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AOT buy lands for people affected by noise pollution from new airport

BackMay 17, 2007

Airports of Thailand has paid Bt66 million to buy four plots of land near Suvarnabhumi Airport from owners who have complained of noise pollution since the airport opened last September.

The compensation is based on appraisals by independent assessor SD Con Corp, which is in charge of inspecting 129 structures near the airport built before 2001, said Surathat Suthammanas, deputy head of Suvarnabhumi Airport.

He said owners of structures in the zone affected by noise problems have been put into five categories.

The first is those who agree to sell their land to AOT unconditionally, which so far amounts to four persons who own a combined four rai of land. These were the four who signed a deal yesterday for the Bt66 million compensation.

Second: house owners who have asked for AOT's assistance in reducing noise effects, which will require an estimated budget of Bt9 million.

Third, property owners who oppose AOT purchase. Conflicts with this group would be handled in court.

Fourth: land owners who want to sell their entire plots, though AOT prefers to buy only the areas within the noise zone.

Fifth: those owners who have not yet identified themselves.

Surathat said that AOT would move quickly to solve conflicts in a second round of negotiations, and that if this round ends without result, the issues would proceed to court.

He insisted that AOT will use the conditions as set out in the contract made with the four property owners yesterday as the standard for the remainder of purchases.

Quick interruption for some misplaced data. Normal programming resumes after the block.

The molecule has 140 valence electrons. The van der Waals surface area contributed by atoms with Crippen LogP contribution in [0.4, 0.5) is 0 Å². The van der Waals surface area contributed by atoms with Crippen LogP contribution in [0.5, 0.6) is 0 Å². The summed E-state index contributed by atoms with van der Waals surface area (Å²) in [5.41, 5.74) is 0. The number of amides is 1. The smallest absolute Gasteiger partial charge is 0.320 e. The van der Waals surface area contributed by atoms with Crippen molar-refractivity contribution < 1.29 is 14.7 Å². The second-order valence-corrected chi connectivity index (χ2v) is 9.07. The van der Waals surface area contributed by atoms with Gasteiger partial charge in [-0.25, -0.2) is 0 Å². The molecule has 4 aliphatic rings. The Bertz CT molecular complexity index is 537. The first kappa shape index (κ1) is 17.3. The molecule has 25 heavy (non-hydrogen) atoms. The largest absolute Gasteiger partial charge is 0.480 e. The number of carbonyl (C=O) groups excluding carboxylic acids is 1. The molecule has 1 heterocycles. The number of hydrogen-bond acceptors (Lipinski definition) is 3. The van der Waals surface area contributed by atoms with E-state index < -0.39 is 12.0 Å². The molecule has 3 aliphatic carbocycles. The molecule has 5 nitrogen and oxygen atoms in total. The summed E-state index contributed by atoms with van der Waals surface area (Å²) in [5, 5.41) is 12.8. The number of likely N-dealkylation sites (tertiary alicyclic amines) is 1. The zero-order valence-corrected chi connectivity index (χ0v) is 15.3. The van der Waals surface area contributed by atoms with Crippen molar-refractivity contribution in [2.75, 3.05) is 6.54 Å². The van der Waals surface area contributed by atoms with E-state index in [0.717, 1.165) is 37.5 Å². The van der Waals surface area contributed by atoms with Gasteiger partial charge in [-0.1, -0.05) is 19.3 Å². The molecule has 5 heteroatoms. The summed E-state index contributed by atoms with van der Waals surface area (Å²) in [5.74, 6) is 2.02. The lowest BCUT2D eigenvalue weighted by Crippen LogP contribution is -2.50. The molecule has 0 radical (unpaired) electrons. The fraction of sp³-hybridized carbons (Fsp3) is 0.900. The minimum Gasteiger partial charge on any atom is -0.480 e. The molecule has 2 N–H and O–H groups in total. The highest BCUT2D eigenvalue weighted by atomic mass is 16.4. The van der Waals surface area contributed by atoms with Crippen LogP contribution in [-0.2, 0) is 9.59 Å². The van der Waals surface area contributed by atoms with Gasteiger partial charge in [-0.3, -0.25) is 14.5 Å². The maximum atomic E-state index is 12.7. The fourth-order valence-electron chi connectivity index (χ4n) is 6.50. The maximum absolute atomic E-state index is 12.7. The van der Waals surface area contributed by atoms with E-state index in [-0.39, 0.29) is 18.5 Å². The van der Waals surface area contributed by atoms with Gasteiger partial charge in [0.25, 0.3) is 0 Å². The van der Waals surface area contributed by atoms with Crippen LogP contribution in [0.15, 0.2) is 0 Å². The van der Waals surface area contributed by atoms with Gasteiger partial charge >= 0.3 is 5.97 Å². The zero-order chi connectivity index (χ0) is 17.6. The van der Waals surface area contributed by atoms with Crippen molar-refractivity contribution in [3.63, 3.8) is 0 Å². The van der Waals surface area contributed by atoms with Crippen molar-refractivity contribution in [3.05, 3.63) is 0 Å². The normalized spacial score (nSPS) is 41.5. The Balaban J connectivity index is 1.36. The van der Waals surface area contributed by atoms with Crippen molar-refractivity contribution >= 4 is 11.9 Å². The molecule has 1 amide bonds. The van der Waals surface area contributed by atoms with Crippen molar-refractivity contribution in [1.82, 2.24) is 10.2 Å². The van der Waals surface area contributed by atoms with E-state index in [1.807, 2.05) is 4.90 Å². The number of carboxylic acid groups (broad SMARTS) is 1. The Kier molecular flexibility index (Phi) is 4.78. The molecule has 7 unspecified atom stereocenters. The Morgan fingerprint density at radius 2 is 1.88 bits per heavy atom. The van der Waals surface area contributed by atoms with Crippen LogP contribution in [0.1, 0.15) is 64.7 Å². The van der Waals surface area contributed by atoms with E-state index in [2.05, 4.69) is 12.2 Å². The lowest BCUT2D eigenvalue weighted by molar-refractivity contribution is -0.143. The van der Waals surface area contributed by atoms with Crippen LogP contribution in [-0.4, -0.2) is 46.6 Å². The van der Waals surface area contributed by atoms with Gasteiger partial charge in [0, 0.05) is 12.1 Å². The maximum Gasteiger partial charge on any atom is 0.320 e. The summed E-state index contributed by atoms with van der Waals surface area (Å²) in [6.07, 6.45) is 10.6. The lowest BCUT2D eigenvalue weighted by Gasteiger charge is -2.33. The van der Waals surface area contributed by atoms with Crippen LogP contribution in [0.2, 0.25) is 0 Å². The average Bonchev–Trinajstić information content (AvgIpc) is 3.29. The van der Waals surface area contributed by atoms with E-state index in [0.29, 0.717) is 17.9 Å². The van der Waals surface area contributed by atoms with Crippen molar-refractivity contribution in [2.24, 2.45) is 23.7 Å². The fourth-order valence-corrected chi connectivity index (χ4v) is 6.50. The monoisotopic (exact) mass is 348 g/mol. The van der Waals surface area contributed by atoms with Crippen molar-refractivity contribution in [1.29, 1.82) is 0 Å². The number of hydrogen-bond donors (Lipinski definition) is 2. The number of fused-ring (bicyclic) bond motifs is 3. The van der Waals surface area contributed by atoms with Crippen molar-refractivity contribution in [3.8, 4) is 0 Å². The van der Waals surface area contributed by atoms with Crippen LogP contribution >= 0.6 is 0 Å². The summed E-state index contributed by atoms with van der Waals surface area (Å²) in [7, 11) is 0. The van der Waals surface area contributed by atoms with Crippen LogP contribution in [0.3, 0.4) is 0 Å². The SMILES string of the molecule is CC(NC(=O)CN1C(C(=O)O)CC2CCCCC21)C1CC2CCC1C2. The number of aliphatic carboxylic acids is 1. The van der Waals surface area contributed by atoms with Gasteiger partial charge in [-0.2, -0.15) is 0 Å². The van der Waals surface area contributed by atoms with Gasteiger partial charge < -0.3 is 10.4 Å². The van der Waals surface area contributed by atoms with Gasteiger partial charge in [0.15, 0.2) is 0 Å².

"The price we offered was almost double the market rate. We can't offer any higher. When someone wants more from AOT, others always want more, too. AOT's budget is from taxpayers' money - from people across country - so we have to spend it wisely. We will try to compensate everyone equally," said Surathat.

For house owners asking for AOT's assistance in reducing noise, AOT would install panels inside the building, and also noisereducing doors and windows. The work would start at the beginning of June and be finished within a month. AOT would alternatively provide a reasonable budget for house owners who wanted to adapt their homes themselves.

He added that some schools, temples and hospitals in area were effected by noise levels of around 75 decibels. AOT would install noiseprotecting panels inside these buildings.

But some temples had asked AOT to fit airconditioners and also wanted AOT to pay their electricity bills forever.

Surathat said that fitting airconditioners might be possible, but AOT would not pay for the electricity, as this was asking too much.

When asked about 382 new homeowners who may also apply to be included in the noisecompensation package, Surathat said that if the Cabinet expands the noiseaffected area, AOT will apply the same rules with them. They could either sell their houses at the offered price, or receive assistance to reduce noise.

  There were 129 houses currently in the noiseaffected area, but only 71 owners had allowed AOT to carry out valuation and offer them a sale price. The rest had still not made any decision or were continuing their protest against AOT.


Source: The Nation
Thursday May 17, 2007